Colloquium: Theorizing the Hyperracial Infringer- Constructing China as Postmillennial Yellow Peril

Anjali Vats, JD, PhD, a Visiting Professor of Law, UC Davis; Assistant Professor, Communication and African and African Diaspora Studies, Boston College; and Assistant Professor, Boston College Law School (By Courtesy), will visit the department to present on rhetoric and radicalized representations of China.

WHEN: Tuesday, February 28 at 3:30 PM
WHERE: CMU 126

Synopsis: Theorizing the Hyperracial Infringer- Constructing China as Postmillennial Yellow Peril

This talk explores the stark binary between the characters of the Western postracial creator and the non-Western hyperracial infringer, with particular emphasis on intellectual property discourse’s role in creating racialized anti-citizens. Focusing on the rhetorical construction of Chinese piracy and counterfeiting, it illustrates how the hyperracial infringer is constructed and deployed in public culture. China is one of three nations consistently included on the US Trade Representative’s Special 301 Priority Watch List. That fact, of course, is unsurprising giving consistent public cultural representations of China as infringer. Through examination of Special 301 Reports, government and think tank policy reports, and news articles, this talk argues that representations of China are racialized. In particularly, China is routinely constructed as postmillennial yellow peril through (1) legal and policy rhetorics of economic espionage, (2) contrasts against the innocent, particularly American, entrepreneur, and (3) techno-Orientalist references to mechanist production that overwhelms US capacities to benefit from new inventions. The representations of China operate to modernize past fears of Asian citizenship and attempts to represent the Chinese as fundamentally Other and different.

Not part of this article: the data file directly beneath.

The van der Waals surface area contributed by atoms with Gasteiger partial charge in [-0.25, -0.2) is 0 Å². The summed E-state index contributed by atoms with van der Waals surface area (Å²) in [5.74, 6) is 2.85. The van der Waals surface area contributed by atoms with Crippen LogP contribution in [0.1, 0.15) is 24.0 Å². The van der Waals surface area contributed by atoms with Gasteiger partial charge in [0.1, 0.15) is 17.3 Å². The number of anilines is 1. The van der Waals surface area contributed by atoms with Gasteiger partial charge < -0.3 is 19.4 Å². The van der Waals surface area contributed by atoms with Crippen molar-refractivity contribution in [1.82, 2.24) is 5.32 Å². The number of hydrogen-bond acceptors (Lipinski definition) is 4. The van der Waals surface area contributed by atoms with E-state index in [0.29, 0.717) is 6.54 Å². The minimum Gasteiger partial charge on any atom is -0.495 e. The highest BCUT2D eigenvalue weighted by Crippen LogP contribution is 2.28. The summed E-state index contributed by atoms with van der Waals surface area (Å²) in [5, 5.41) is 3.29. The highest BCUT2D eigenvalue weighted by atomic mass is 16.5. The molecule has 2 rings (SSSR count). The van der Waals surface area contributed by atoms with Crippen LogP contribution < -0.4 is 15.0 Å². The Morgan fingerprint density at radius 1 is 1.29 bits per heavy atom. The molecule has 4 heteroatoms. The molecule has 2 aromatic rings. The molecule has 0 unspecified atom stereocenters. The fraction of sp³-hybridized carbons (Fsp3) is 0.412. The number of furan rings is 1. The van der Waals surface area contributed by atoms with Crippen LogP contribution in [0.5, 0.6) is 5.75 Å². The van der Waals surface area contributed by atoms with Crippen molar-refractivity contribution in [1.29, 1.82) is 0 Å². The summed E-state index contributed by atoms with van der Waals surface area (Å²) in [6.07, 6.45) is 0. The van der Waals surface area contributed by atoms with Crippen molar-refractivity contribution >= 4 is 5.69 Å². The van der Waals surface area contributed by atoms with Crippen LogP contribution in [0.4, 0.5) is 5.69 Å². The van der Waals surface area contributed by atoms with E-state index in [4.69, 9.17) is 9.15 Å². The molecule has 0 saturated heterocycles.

Bio: Anjali Vats is Visiting Law Professor at UC Davis School of Law. She is also Assistant Professor of Communication and African and African Diaspora Studies at Boston College and Assistant Professor of Law, by courtesy, at Boston College Law School. Her research is focused on rhetorics of race in law and popular culture. Professor Vats is currently working on a monograph entitled Created Differences: Intellectual Properties and Racial Formation in the Making of Americans, which considers how political, popular, and legal discourse about copyrights, trademark, and patents shape our understandings of race, citizenship, and the capacity to engage in valuable intellectual labor. She has published articles in the Quarterly Journal of Speech, Communication, Culture & Critique, Communication and Critical/Cultural Studies, and Southern Communication Journal. She has also co-authored law review articles in the Duquesne Law Review and Wayne Law Review. In 2016, Professor Vats was awarded an AAUW Postdoctoral Fellowship and an Exemplary Diversity Scholar Citation from the National Center for Institutional Diversity at the University of Michigan. Prior to teaching, she clerked for the Honorable A. William Maupin of the Supreme Court of Nevada.